As someone who's not a comic book fan, even I'm excited about this movie.
What do you think about when you hear the word “Africa”? The image you have in your mind about what the continent is like is closely related to the books you read and the movies you watched growing up. If you grew up outside of Africa (like I did), you were probably exposed to many film and TV representations that depicted it as a hopeless wasteland where there was only poverty, famine, and violence. However, as Chimamanda Ngozi Adichie brilliantly put it in her talk “The Danger of a Single Story,” this is a misconception that can be easily solved by doing one simple thing: looking beyond this “single story” of a sad and ruined continent, and seeking out more stories that show the reality of Africa in all its richness and diversity.
Source: Den of Geek
The Black Panther movie is one of those stories we can go to in order to get a different perspective on Africa. Of course, it’s a fantasy movie based on a comic book series, so it won’t teach viewers anything about the “real” Africa, but it does aim towards a goal that’s not too different from that: introducing moviegoers from all over world (young and old, black or not) to a fictional African universe that is just as beautiful, complex, and rich as the real one. So, before you watch it, here are 5 things you should know that will help you understand the story better.
1. The Black Panther is a first.
The main character, T’Challa, is the first black superhero created by Marvel. The first time that he appeared in a comic book was on the 52nd number of the Fantastic Four, written by Stan Lee and Jack Kirby in 1966. In other words, he didn’t have his own series yet, but he was the first black hero to have super powers.
2. This Black Panther has nothing to do with The Black Panthers.
The first time I heard that there was a comic superhero called the Black Panther, the first thing that came to mind was the group that became famous during the Civil Rights movement in the 1960s. I thought it was impossible that it was only a coincidence. Apparently, it is, though. The 52nd number of the Fantastic Four came out in July 1966, three months before the Black Panther organization was founded in Oakland, California. In this way, the timeline is clear, and there’s no way that the superhero was inspired by the organization. So, how do we explain the shared name? Most likely, it all boils down to the imagery: a panther is a strong, beautiful, and impressive feline, so it’s the perfect symbol for black power and resistance.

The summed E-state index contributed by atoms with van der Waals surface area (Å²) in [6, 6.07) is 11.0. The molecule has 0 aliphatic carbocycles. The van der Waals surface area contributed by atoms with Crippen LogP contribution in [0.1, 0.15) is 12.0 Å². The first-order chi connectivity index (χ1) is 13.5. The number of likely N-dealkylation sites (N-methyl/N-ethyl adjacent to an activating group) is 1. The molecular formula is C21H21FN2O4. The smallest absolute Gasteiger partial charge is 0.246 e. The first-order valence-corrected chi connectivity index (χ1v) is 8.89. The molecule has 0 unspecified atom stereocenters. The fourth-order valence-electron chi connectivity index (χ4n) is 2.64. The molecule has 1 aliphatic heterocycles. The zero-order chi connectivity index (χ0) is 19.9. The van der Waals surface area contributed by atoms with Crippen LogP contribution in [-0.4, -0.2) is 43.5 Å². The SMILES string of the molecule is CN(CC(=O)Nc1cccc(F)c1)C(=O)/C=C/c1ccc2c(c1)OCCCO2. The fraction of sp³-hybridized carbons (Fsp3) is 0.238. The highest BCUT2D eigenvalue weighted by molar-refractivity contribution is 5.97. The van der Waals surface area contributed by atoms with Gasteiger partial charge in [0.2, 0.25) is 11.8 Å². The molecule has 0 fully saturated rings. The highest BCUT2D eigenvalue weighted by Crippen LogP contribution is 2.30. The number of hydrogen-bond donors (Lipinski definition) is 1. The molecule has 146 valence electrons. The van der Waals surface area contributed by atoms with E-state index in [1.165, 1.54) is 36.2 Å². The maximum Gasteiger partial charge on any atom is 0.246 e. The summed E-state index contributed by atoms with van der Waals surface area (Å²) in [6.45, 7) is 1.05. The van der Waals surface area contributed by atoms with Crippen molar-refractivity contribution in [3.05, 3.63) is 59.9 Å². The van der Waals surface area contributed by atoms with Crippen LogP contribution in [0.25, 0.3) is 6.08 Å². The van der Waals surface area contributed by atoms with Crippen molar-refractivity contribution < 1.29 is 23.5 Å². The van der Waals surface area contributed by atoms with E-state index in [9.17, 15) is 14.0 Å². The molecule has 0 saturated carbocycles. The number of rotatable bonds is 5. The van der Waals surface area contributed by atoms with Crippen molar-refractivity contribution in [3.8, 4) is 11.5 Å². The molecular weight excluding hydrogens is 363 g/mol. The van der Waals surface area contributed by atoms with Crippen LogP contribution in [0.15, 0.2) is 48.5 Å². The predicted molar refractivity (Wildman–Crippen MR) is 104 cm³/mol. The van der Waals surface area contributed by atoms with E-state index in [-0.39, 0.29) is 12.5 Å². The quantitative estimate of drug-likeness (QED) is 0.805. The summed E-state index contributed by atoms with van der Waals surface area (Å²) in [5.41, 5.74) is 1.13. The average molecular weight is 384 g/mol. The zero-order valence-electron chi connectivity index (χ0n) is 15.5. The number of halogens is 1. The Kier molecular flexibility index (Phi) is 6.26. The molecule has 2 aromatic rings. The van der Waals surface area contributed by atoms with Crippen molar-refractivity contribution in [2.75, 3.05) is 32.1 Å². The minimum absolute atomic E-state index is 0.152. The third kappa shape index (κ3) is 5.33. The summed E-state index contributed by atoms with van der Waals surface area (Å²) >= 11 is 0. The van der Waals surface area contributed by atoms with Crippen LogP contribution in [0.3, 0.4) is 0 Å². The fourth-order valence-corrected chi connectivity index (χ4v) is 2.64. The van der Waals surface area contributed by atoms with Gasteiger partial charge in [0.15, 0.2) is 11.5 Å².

3. Who is the Black Panther?
The Black Panther is T’Challa, the king of a fictional East African country called Wakanda. Wakanda is unique among African countries because it has never been conquered by outside forces, and it’s also the most technologically advanced human country in Marvel’s universe. As king, T’Challa rules over all Wakandans and is also in charge of protecting the country, which has been kept in isolation from the rest of the world since forever. However, T’Challa wants things to change in Wakanda, so when he becomes king after the death of his father, he decides to open up the country to the rest of the world, and has to rely on his intelligence, strength, and leadership to ensure it keeps thriving.
4. So, what will the movie be about?
Directed by Ryan Coogler (Creed, Fruitvale Station), and starring Chadwick Boseman as T’Challa, the movie is an introduction to the Black Panther’s universe. When his father dies, he needs to return to Wakanda to take his place and protect his people. However, outside forces as well as inner factions put his leadership to the test, and he has to rely on himself and his all-female army, the Dora Milaje, to bring peace to Wakanda and prevent a world war.
5. The comic book’s author went from writer to bus driver to preacher.
Although the Black Panther character has been written by various authors throughout its history, the definitive take on this superhero belongs to Christopher Priest, who started writing the series in 1998. Priest grew up in a working-class neighborhood in Queens, New York, devouring every comic book he could get his hands on. As a result, he became the first ever black intern at Marvel, and rose up the ranks until he became an editor in his early twenties. He has always been passionate about writing, but not so much about the publishing world, so he has gone through periods where he disappears and then comes back to write something new, which explains the years he spent as a bus driver. As of now, he serves as a Baptist minister in Chicago.
Are you excited to watch the movie already? From the trailer alone, I just know that it will be a lot of fun and also a turning point for superhero movies.
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